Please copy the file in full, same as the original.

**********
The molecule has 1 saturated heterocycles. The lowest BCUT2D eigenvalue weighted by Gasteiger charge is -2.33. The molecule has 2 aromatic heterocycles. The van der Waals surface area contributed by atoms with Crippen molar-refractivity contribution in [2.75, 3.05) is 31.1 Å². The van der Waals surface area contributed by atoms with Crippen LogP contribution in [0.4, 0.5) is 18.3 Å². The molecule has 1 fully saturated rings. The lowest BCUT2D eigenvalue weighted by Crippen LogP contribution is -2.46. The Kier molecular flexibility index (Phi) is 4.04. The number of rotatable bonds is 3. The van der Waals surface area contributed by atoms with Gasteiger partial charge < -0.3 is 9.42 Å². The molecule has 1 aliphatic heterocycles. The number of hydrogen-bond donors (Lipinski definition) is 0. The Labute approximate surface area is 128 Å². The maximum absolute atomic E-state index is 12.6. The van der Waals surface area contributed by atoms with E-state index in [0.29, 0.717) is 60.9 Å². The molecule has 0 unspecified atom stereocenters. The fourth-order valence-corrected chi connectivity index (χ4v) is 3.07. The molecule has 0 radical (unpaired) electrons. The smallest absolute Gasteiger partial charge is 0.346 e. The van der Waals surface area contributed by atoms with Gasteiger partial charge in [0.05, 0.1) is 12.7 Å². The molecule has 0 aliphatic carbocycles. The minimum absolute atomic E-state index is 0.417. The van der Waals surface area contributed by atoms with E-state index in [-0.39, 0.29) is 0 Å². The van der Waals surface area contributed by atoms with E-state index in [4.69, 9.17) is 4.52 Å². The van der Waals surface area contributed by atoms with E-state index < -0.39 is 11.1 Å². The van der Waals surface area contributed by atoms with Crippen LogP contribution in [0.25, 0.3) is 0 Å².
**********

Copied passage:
The molecule has 1 saturated heterocycles. The lowest BCUT2D eigenvalue weighted by Gasteiger charge is -2.33. The molecule has 2 aromatic heterocycles. The van der Waals surface area contributed by atoms with Crippen molar-refractivity contribution in [2.75, 3.05) is 31.1 Å². The van der Waals surface area contributed by atoms with Crippen LogP contribution in [0.4, 0.5) is 18.3 Å². The molecule has 1 fully saturated rings. The lowest BCUT2D eigenvalue weighted by Crippen LogP contribution is -2.46. The Kier molecular flexibility index (Phi) is 4.04. The number of rotatable bonds is 3. The van der Waals surface area contributed by atoms with Gasteiger partial charge < -0.3 is 9.42 Å². The molecule has 1 aliphatic heterocycles. The number of hydrogen-bond donors (Lipinski definition) is 0. The Labute approximate surface area is 128 Å². The maximum absolute atomic E-state index is 12.6. The van der Waals surface area contributed by atoms with E-state index in [0.29, 0.717) is 60.9 Å². The molecule has 0 unspecified atom stereocenters. The fourth-order valence-corrected chi connectivity index (χ4v) is 3.07. The molecule has 0 radical (unpaired) electrons. The smallest absolute Gasteiger partial charge is 0.346 e. The van der Waals surface area contributed by atoms with Gasteiger partial charge in [0.05, 0.1) is 12.7 Å². The molecule has 0 aliphatic carbocycles. The minimum absolute atomic E-state index is 0.417. The van der Waals surface area contributed by atoms with E-state index in [-0.39, 0.29) is 0 Å². The van der Waals surface area contributed by atoms with E-state index in [4.69, 9.17) is 4.52 Å². The van der Waals surface area contributed by atoms with E-state index < -0.39 is 11.1 Å². The van der Waals surface area contributed by atoms with Crippen LogP contribution in [0.25, 0.3) is 0 Å².